Placing my child’s and my patients’ needs before my own gives me purpose. These responsibilities help mitigate burnout and allow me to give excellent care.
Two weeks after I was certified as a nurse practitioner, I became a father, certifiably. On a cool summer’s night, my wife gave birth to a stunning, ebullient boy, and my life instantly expanded. The weeks that followed, at home with our transforming family, contained multitudes: patience and frustration; elation and despair; vitality and exhaustion; each in extreme and often simultaneous doses.
Upon returning to work on our palliative care team, I was both a new dad and a freshly minted provider. The four months since have revealed key similarities between these roles.
1. Algorithms help, but not always.
I was astonished that my newborn’s cries were virtually indistinguishable despite alerting us to vastly different needs. I remember reading tens of blogs that said, “Maybe it’s a single hair wrapped around a little toe!” like it was just adorable to spend all night changing, feeding, and rocking our wailing baby to no avail, only to discover his toe needed to be amputated.
So how to know what to fix, when? As an acute care NP, I would be lost without ACLS during a code; but in palliative care, algorithms don’t allow for the flexibility required during goals of care discussions. The process for differentiating a diagnosis for my baby or my patient lies somewhere in between: it’s helpful to have a road map, but critical to know when to let it go. One heuristic did turn out to be consistently reliable with my newborn: “Step 1: Check diaper.”
2. Non-verbal communication is key.
All this undifferentiated crying rocked me to my core. I became a laughingstock for my more intuitive wife, as I begged my infant to, “Just tell me what you want! Use your words!” For the first six weeks, guessing my son’s needs was nearly as reliable as assessing them. Now at six months, I can recognize his astonishing nonverbal skills. An eyebrow up, a subtle glance, narrowed lips, fingers flexed, a change in posture, and infinite tones and babbles all contain worlds of meaning. (Still, the diaper heuristic remains useful).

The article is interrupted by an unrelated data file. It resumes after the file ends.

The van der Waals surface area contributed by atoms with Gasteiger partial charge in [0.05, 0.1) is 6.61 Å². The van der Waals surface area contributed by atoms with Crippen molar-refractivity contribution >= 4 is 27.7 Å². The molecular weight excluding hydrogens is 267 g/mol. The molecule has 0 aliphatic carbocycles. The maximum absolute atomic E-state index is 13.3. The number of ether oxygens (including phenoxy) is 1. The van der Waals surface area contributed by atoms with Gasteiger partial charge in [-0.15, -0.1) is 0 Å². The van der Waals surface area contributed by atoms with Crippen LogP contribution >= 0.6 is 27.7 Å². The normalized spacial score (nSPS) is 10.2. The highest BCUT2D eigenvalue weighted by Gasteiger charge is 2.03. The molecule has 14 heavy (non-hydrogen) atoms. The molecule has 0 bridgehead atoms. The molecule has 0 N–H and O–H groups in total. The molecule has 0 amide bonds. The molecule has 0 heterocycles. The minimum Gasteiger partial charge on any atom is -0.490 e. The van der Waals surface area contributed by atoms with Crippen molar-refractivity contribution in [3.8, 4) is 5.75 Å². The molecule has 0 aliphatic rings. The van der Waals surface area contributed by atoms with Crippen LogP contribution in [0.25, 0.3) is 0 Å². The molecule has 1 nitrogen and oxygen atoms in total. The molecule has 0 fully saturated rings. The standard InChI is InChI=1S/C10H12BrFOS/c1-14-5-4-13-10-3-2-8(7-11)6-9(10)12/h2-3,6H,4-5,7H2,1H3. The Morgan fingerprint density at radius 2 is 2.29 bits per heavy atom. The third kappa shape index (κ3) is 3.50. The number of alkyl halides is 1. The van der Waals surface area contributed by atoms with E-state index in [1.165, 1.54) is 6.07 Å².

When I work with nonverbal patients, whether organically altered or intubated and sedated, symptom assessment relies on objective cues. And with verbal patients and family members, the linguistic content of any question, concern, or complaint is situated within a richer context. Their tone, body language, and life story inform the meaning of their words.
3. Not all suffering must be fixed right now.
It’s hard work to maintain emotional boundaries in healthcare, and this is a key contributor to burnout. It’s challenging to feel empathy for a person who’s suffering and then simply abide, neither pushing away hard feelings nor clinging to the awfulness of it all. As a father, I’m coming to understand there are aches, pains, and discomforts that can be ameliorated, and those that cannot–at least, not in this moment, and not by me alone.
Being unable to rid my son and patients of their suffering doesn’t make me a bad parent or clinician. To the contrary, recognizing where I’m limited in my ability to “fix” them can make space for their emotions to run a natural course, create room for others’ input, and allow me to return to their care refreshed. If my focus is solely on the end-goal of relief, I avoid the painful experience of bearing witness to distress, and distance myself from my son and patients in their moment of suffering.
Being a new provider for my family and my palliative care team has been enlivening, but the responsibilities can stretch me thin. I try to remind myself that I’m privileged to step outside my own immediate wants to care for others, ultimately grounding me and providing energy and direction towards my deeper values. This symbiosis is, I think, the greatest similarity between my new roles. Now I just have to remember to eat and sleep.
This piece expresses the views solely of the author. It does not necessarily represent the views of any organization, including Johns Hopkins Medicine.